In this example, the first white key unit (upper unit) is comprised by two kinds of first white key units 20B (three units) and 20F (three units). The first white key unit 20B has key stems 21 arranged from the left as D-, F- and A-keys, as in the first white key unit 20B shown in FIG. 11.

The first white key unit 20F has the white key stems 21 for only B-keys. This is because, in the embodiment, the tip space between the A- and B-keys is very small, and it is difficult to make both keys in one metal mold, so that the B-keys are made separately.

The second white key unit or lower unit is comprised by two kinds of first white key units 30F (three units), 30G (one unit). The second white key unit 30F has key stems 31 arranged from the left as C-, E-, G-keys. In the second white key unit 30G on the high-note-side, the only key stems 31' is for the highest-note C-key.

In any of the white key units 20F, 30F, the back-end of the key stems 21, 31 are joined to the midpoint of the connection sections 23, 33, and are joined to the key support sections 22, 32 so as to permit free swinging in the key depression direction through the connection sections 23, 33. Therefore, in either the lower unit or the upper unit, the elastic yawing factors are high.

Also, although the back-end of the key stem 31' in the second white key unit 30G is joined near to the right side of the connection section 33, but the key width is the same longitudinally, and the width of the joint to connection section 33 is also wide, so that the yawing factor does not decrease very much.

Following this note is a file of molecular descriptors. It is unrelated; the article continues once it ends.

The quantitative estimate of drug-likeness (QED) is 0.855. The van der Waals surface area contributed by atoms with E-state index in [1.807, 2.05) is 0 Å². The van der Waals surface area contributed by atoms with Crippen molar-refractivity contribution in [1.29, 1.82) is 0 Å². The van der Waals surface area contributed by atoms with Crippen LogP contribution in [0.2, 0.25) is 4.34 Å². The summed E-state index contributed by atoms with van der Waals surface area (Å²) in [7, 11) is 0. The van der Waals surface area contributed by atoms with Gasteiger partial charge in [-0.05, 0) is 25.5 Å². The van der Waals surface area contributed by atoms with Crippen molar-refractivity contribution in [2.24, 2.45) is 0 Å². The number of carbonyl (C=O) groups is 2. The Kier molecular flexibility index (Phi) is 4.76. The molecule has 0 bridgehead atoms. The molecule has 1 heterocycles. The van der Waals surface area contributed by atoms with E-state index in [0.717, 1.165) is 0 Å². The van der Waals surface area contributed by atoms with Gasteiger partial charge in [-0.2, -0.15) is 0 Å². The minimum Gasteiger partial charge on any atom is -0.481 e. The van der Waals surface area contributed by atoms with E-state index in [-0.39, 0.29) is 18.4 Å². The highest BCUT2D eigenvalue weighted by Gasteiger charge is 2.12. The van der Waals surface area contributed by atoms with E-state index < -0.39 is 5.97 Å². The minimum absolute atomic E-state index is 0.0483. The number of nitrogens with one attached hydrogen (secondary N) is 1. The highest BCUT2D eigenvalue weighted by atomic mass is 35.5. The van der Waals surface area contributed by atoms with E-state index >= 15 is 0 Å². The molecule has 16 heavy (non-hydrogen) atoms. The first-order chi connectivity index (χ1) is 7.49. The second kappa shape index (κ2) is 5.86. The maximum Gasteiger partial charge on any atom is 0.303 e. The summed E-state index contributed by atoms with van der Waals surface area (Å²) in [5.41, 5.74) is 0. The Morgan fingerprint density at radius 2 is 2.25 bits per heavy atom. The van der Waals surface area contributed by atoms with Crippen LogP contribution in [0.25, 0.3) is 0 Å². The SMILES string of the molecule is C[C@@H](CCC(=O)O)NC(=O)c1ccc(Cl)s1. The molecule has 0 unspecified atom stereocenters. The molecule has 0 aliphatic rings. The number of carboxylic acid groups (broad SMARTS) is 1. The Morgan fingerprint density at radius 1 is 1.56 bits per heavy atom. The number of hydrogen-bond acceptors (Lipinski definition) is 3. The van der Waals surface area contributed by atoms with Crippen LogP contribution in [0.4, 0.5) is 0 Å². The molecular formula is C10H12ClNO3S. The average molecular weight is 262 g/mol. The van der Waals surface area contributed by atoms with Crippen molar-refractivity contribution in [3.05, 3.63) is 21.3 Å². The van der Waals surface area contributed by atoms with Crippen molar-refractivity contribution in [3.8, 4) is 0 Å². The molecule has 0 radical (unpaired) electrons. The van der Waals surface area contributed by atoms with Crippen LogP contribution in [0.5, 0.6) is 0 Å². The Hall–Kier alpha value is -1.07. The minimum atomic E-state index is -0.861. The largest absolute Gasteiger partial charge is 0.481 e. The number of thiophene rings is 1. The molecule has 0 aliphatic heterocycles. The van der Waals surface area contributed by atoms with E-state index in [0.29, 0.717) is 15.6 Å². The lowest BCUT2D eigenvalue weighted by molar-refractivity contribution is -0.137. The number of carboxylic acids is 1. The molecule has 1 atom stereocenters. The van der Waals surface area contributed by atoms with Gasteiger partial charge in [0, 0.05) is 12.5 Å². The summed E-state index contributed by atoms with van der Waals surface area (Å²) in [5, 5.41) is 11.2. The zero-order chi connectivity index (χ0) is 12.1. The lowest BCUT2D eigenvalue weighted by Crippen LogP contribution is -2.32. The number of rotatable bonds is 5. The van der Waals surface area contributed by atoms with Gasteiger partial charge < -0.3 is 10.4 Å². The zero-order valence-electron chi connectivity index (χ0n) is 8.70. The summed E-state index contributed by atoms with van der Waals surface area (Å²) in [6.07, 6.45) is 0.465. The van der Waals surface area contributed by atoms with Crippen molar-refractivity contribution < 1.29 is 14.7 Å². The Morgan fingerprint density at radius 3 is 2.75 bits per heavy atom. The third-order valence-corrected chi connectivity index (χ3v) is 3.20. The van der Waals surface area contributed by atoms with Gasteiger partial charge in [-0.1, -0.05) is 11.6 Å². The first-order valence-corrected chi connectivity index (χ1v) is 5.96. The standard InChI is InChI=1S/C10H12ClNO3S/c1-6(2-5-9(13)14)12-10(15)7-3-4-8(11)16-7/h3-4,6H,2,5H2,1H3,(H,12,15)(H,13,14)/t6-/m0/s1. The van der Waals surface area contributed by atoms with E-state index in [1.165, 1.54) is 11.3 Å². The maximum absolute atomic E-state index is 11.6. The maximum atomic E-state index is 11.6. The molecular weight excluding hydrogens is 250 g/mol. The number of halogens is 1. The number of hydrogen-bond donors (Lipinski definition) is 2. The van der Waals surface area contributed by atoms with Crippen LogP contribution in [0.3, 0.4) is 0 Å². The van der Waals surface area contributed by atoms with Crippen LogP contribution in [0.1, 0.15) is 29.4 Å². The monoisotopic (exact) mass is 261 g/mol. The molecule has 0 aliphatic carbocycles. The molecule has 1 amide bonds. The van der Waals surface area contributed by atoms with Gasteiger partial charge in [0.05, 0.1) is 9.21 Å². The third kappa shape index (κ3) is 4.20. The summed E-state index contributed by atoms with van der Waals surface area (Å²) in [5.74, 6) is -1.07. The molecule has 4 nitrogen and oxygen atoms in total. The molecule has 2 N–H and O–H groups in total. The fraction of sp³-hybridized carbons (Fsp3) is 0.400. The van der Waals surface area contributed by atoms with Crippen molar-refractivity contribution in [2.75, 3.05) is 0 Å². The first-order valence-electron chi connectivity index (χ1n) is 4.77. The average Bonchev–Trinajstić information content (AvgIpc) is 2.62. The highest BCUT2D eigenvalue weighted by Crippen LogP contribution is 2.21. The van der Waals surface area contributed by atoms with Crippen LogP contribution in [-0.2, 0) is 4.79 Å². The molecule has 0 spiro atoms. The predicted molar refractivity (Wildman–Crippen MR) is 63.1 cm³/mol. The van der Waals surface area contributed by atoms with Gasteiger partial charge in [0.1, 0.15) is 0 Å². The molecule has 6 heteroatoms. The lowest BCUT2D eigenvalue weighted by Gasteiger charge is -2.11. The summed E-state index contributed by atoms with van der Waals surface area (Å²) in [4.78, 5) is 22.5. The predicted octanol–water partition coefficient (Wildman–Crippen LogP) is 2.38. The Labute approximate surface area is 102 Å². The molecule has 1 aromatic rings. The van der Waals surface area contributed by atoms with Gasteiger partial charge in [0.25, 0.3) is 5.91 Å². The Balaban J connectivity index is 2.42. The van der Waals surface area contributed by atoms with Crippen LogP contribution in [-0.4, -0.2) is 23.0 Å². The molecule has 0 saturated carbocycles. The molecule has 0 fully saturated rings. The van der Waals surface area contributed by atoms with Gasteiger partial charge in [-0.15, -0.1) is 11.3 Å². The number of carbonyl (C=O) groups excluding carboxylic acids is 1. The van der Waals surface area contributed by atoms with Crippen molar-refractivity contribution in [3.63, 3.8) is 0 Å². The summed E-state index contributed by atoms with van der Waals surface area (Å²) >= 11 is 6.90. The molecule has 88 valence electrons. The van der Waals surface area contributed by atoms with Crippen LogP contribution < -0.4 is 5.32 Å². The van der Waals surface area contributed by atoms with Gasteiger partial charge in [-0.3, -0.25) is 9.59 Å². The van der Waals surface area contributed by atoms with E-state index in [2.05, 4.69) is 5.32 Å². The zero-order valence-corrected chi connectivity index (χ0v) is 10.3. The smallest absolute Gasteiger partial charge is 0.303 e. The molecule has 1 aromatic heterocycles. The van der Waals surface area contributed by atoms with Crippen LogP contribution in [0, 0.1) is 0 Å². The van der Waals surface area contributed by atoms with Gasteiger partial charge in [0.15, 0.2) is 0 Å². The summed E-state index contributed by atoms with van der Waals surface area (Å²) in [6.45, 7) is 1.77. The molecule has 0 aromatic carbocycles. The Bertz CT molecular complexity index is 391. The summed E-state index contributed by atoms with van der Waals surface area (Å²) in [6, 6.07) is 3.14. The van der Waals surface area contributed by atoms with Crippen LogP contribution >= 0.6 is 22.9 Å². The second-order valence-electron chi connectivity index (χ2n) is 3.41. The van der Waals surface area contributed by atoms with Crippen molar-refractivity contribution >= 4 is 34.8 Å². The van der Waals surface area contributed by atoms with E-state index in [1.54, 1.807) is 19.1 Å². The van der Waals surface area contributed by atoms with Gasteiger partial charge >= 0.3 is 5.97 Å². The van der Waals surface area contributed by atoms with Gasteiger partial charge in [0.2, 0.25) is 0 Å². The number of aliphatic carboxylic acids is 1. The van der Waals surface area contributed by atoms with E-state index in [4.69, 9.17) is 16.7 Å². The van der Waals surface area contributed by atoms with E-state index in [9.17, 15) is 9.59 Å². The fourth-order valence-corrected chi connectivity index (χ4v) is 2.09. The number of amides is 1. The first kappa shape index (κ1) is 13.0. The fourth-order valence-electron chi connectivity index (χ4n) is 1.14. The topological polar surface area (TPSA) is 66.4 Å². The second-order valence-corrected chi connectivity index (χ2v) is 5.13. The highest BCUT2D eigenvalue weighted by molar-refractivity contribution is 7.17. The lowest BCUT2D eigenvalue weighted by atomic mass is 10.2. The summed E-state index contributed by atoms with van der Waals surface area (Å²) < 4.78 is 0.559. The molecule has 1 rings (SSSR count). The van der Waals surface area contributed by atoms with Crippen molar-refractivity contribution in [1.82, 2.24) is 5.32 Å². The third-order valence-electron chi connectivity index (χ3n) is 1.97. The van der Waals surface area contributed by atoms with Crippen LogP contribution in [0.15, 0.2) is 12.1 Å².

Further, in this example also, the overall width W3 in the connection section 33 in the second white key units (lower unit) 30F, 30G is made wider that the key width at the connection section 33 in the first white key units 20B, 20F (W2<W3), thereby minimizing the drop in the yawing factor of the white key stems 31, 31' even in the lower unit, which is always lower than that in the upper unit, so that the yawing factors in the upper and lower units are relatively uniform.

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Reference
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Referenced by
Citing PatentFiling datePublication dateApplicantTitle
US7476795 *Jun 18, 2007Jan 13, 2009Yamaha CorporationKeyboard device for electronic musical keyboard instrument
US7544876 *Jun 18, 2007Jun 9, 2009Yamaha CorporationKeyboard apparatus of electronic keyboard instrument
US8440896 *May 14, 2013Casio Computer Co., Ltd.Keyboard device
US20070295193 *Jun 18, 2007Dec 27, 2007Yamaha CorporationKeyboard apparatus of electronic keyboard instrument
US20080121091 *Jun 18, 2007May 29, 2008Yamaha CorporationKeyboard device for electronic musical keyboard instrument
US20120103165 *May 3, 2012Casino Computer Co., Ltd.Keyboard device
CN101093663BJun 21, 2007Dec 8, 2010雅马哈株式会社Keyboard apparatus of electronic keyboard instrument
EP1746571A2 *Jul 18, 2006Jan 24, 2007Yamaha CorporationKeyboard apparatus
Classifications
U.S. Classification84/433
International ClassificationG10H1/34, G10C3/12
Cooperative ClassificationG10C3/12, G10H1/344
European ClassificationG10H1/34C, G10C3/12
Legal Events
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Effective date: 19980217
Dec 22, 2003FPAYFee payment
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Dec 17, 2007FPAYFee payment
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Dec 14, 2011FPAYFee payment